Tuesday, August 24, 2010

SPORTS>>Football 101: An education for fairer fans

Leader sports editor

When is the last time a football coach has broken down a play while basking in the aroma of a scented candle?

The Jacksonville High School football staff conducted the program’s first “Football 101” clinic for women Saturday morning in the film room at the Red Devils’ fieldhouse.

There were 13 women of various ages with varying connections to the team in attendance, but all shared an interest in learning a little more about the game that grabs America’s attention on weekends throughout the fall.

The women, some of them coaches’ wives and some the mothers of players, were treated to donuts and juice, and since athletes have been known to sweat — and the team lockerroom was just down the hall — the atmosphere was made more bearable by the aforementioned candle.

“The scented candle will be going back to my house this evening,” said Jacksonville trainer Jason Cates, who organized the clinic after seeing the success of similar sessions at other high schools and Cates’ alma mater Arkansas State University.

“We’re not reinventing the wheel,” Cates said. “But we get questions all the time from moms and aunts and things like that that just want to know ‘Why do you do what you do?’ And ‘Why do the guys do that?’”

New head coach Rick Russell is hoping the event becomes a tradition.

“We’re hopefully going to instill Red Devils moms and this is what we want to do to get it going,” Russell said. “We’re going to try to have this as an annual event because we do appreciate all they do.”

While it was simply too hot to take the women onto the field or into the indoor practice facility to walk through plays as planned, the session was educational nonetheless.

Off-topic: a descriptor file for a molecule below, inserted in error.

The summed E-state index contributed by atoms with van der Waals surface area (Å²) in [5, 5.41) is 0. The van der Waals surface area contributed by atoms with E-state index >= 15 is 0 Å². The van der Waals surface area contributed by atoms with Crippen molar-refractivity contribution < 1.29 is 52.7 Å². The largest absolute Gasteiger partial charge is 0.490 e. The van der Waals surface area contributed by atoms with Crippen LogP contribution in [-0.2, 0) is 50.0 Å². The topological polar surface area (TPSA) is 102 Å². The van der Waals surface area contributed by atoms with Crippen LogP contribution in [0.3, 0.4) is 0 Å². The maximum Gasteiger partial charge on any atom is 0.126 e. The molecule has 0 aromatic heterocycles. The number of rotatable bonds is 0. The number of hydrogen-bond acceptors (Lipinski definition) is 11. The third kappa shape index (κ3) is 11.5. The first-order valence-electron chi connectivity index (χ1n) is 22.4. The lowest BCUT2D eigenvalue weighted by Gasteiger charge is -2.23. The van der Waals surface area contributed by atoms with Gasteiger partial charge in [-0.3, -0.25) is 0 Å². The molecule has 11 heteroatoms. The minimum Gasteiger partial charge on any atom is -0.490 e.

“It was very instructive,” said Monique Ford, mother of Jacksonville running back Antwone Mosby. “I learned a whole lot because I’m just usually kind of watching so I did learn a whole lot. I learned the plays and learned the techniques.”

The session featured Red Devils quarterback Logan Perry dressed out in full gear, to give the mothers in the crowd an idea what kind of protection the helmet, shoulder, knee and thigh pads provide to their sons on the field.

Referee Mark Madding broke down the rules, explaining offsides, encroachment and the workings of the chain gang, which keeps track of downs and distance on the sidelines.

One of the women noted that televised games provide the luxury of a superimposed yellow line to let the viewer know immediately where the first down is.

“Yeah we don’t have that,” Madding said and went on to explain how a knee on the ground means a player is down and how the spotting of the ball is a judgment call by the officials and requires an element of trust from the fans.

Madding left to applause, perhaps the only time a ref will be cheered all season.

The coaches took over to explain their positions, diagram plays and break down film.

Russell and Cates passed out the wristbands with the color-coded play selections the players wear on Fridays, and Russell urged the women not to be offended by the scent while Cates offered plenty of hand sanitizer.

Offensive coordinator Barry Hickingbotham, receivers coach Max Hatfield and secondary coach Larry Burrows all took turns explaining their specialties and the accompanying gridiron terminology.

The coaches revealed that they sometimes give players written quizzes covering the playbook, and Russell took time for review with his Saturday morning audience.

“We have a $500 gift certificate to Bed, Bath and Beyond for the person who raises their hand first with the answer to this question,” Russell said jokingly.

Russell said it was a good thing to try to educate the mothers whose prior involvement with the game may have been washing uniforms and driving their sons to practice.

“We want to get the parents more involved and sometimes the moms watching the football game might not understand what’s going on,” Russell said. “So we felt like it would be good to get to know the moms No. 1 as a coaching staff and then give some information of what’s going on actually on the football field.

“I think it’s just an informative session for them and it’s a time we can get to know some of our kids’ parents.”